Entries linking to downplay
"in a descending direction, from a higher to a lower place, degree, or condition," late Old English shortened form of Old English ofdune "downwards," originally of dune "off from (the) hill," from dune "from the hill," dative of dun "hill" (see down (n.2)). The "hill" word is general in Germanic, but this sense development is peculiar to English. As a preposition, "in a descending direction upon or along," from late 14c.
To be down on "express disapproval of" is by 1851. Down home is from 1828 as "in one's home region," as an adjective phrase meaning "unpretentious" by 1931, American English. Down the hatch as a toast is from 1931. Down to the wire is 1901, from horse-racing.
Down Under "Australia and New Zealand" attested from 1886; Down East "Maine" is from 1825; Down South "in the Southern states of the U.S." is attested by 1834. Down the road "in the future" is by 1964, U.S. colloquial. Down-to-earth "everyday, ordinary, realistic" is by 1932.
Middle English pleien, from Old English plegan, plegian "move lightly and quickly, occupy or busy oneself, amuse oneself; engage in active exercise; frolic; engage in children's play; make sport of, mock; perform music," from Proto-West Germanic *plegōjanan "occupy oneself about" (source also of Old Saxon plegan "vouch for, take charge of," Old Frisian plega "tend to," Middle Dutch pleyen "to rejoice, be glad," German pflegen "take care of, cultivate"), which is apparently connected to the root of plight (v.), but the ultimate etymology is uncertain and the phonetic development is difficult to explain.
Meaning "to take part in" a martial or athletic game is from c. 1200. It has been opposed to work (v.) since late 14c. Meaning "perform or act on the stage" (transitive) is by late 14c., as are the senses of "take the role of" and "make a pretense of, make believe" and "act thoughtlessly or wantonly." Sense of "put forward, move, throw, lay on the table, etc." in the course of a game or contest is by 1560s of chess pieces, 1670s of playing cards. Sense of "operate or cause to operate with continuous or repeated action" is from 1590s. Meaning "to cause (a recording) to reproduce what is on it" is by 1903, probably from the "make music" sense. Related: Played; playing.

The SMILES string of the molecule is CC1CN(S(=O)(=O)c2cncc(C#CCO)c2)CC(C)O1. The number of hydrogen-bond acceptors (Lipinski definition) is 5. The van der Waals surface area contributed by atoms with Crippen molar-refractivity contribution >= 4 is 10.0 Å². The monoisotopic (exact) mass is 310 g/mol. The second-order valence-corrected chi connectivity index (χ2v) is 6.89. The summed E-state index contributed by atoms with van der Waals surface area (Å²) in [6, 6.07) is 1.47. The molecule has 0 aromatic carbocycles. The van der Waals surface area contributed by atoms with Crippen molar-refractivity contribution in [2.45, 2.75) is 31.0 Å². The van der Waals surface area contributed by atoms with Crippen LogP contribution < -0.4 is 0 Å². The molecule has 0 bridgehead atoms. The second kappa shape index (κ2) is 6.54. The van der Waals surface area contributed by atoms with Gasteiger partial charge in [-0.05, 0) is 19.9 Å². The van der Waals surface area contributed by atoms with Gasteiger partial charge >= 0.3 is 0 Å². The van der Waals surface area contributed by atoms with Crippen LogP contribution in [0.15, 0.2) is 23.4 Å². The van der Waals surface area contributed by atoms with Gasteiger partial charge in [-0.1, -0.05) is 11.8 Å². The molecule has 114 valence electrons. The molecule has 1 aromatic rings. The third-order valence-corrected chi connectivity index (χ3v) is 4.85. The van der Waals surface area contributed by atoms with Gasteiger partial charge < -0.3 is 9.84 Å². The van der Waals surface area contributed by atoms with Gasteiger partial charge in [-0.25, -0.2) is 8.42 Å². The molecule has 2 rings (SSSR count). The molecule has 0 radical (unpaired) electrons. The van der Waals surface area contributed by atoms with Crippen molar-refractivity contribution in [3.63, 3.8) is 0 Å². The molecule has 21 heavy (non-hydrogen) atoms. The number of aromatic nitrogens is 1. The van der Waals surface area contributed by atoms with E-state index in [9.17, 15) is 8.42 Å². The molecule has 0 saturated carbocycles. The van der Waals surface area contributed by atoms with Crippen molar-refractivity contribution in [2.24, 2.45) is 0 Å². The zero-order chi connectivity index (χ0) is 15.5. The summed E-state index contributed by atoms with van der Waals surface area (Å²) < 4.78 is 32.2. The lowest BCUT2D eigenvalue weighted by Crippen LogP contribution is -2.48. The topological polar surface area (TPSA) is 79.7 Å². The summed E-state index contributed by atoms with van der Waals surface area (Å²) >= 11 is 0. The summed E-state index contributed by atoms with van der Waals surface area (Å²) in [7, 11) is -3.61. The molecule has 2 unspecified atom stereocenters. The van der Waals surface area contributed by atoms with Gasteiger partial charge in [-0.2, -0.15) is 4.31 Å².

Many expressions are from the stage, sports and games, or music, and it is not always easy to say which is from which. To play up "emphasize" is from 1909 (perhaps originally "play music more vigorously"); to play down "minimize" is from 1930; to play along "pretend to agree or cooperate" is from 1929. To play fair "be nice" is from mid-15c. To play house as a children's activity is from 1958.
To play for keeps is from 1861, originally of marbles or other children's games with tokens. To play (something) safe is from 1911; to play favorites is attested from 1902. To play second fiddle in the figurative sense is from 1809 ("Gil Blas"). To play into the hands (of someone) "act in such a way as to give the advantage to one's opponent or a third party" is from 1705. For play the _______ card see card (n.1). For play the field see field (n.). To play with oneself "masturbate" is from 1896 (to play with "have sexual intercourse with" is from mid-13c.). Playing-card "one of a pack of cards used for playing games" is from 1540s.
updated on October 04, 2018